Pigou’s book marked the beginning of a new genre of economic texts in Britain that would turn out to be shortlived, terminating in 1936 with Maynard Keynes’ General Theory.  Dealing with what we would call GDP, he sought to distinguish fluctuations in the growth of the economy from variations in degrees of poverty, and the manner in which redistribution from the relatively richer to the relatively poorer might be effected.

The reception of the book was overtaken by the outbreak of war.  Pigou, 36 when the war broke out, remained in Cambridge teaching, driving ambulances on the Italian front during vacations.  When conscription was introduced in 1916 he was subjected to a vicious campaign from Foxwell and Cunningham, two embittered and reactionary former colleagues of Marshall.  It was Neville Keynes, Maynard’s father, who as Registrary of the University of Cambridge handled Pigou’s plea of conscientious objection, at the age of 38 when the call-up included all males to the age of 40.

After the war Pigou played no part in the development of teaching in Cambridge.  He is more or less invisible in the Cambridge Reporter and the faculty archives.  There are no surviving papers.  He confined himself to courses of introductory lectures.  But in 1920 he published the Economics of Welfare, and with this marked the beginning of “welfare economics”.

The Economics of Welfare is a rather complicated revamp of Wealth and Welfare which I discuss in detail HERE.  But more importantly, it did not attract a great deal of attention until the fourth edition of 1932, by which time whole sections, even entire books, had been included, then expelled, from its covers.  Also of course, since the 1930s everyone has referred to the 1932 edition as if it represents a finished foundation, and entirely ignored the fact that this text was radically different from the 1920 version, which in turn was a new version of a 1912 original.  And so by looking at the progressive construction of Pigou’s Economics of Welfare it might be possible to reconsider the invention of a neoclassical “welfare economics” in the 1930s, so remote from the ideas and arguments of 1912.  The idea being that we might be able to ditch the certitudes of the 1930s that founded “modern economics”, and so find our way back to some rather more interesting ideas.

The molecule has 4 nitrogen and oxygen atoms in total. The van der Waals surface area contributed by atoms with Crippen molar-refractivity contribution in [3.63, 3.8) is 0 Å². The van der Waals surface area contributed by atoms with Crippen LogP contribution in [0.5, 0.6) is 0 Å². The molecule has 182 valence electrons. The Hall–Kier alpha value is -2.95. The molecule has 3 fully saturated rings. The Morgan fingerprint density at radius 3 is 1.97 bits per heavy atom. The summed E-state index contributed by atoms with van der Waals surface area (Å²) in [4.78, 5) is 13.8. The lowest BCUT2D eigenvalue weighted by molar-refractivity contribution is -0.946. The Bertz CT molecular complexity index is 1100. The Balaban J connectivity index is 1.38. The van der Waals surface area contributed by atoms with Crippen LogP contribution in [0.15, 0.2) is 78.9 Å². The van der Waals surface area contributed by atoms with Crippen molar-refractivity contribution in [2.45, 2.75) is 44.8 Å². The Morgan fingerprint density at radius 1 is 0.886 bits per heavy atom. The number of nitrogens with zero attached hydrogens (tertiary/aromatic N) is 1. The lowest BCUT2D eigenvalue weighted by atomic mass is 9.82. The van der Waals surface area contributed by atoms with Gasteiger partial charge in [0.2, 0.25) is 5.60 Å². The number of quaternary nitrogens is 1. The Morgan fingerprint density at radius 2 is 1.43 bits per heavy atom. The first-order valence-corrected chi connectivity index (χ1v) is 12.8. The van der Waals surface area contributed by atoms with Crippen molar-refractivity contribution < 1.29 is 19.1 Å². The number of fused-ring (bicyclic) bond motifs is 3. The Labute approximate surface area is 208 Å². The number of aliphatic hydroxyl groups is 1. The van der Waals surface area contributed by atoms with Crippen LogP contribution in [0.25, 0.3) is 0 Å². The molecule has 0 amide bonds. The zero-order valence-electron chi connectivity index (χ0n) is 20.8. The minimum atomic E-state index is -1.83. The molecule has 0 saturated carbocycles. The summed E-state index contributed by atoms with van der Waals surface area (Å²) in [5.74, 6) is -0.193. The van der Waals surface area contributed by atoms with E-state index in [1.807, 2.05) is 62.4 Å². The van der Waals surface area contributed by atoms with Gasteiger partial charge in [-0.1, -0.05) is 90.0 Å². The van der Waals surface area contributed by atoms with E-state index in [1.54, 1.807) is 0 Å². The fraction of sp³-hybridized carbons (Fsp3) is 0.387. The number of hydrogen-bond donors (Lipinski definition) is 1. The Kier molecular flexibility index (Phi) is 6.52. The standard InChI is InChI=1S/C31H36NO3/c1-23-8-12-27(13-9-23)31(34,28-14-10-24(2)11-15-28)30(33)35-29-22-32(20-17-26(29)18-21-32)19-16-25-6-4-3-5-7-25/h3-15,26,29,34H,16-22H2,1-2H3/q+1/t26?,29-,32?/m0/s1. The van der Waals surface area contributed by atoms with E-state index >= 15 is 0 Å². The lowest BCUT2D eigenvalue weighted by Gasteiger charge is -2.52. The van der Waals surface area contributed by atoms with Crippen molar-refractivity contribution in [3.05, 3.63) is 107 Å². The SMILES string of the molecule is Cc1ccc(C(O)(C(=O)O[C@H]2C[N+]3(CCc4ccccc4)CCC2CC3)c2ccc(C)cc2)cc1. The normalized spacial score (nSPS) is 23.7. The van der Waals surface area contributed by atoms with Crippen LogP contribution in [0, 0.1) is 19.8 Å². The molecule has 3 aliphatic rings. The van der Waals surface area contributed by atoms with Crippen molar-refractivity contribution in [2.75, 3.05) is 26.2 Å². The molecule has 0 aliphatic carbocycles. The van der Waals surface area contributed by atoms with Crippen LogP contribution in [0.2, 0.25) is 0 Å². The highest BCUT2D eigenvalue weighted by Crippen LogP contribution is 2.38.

Furthermore, this perspective could well shed light on a rather more recent controversy, over Thomas Piketty’s argument about long-term changes in inequality in his recent book, Capital in the Twenty-First Century.  Much of the commentary seems to have been limited to whether his main contention about the concentration of wealth is right or wrong.  It seems fairly obvious that this is true: that we have entered a period of increasing inequality and growing impoverishment.  Whether this is something that could be comprehensively substantiated in the way Piketty wants is a different matter.  Here his leading question is suspect: “What are the grand dynamics that drive the accumulation and distribution of capital?”  Why should one need to think that there is any such “grand dynamic”?  I will take this up in my next post.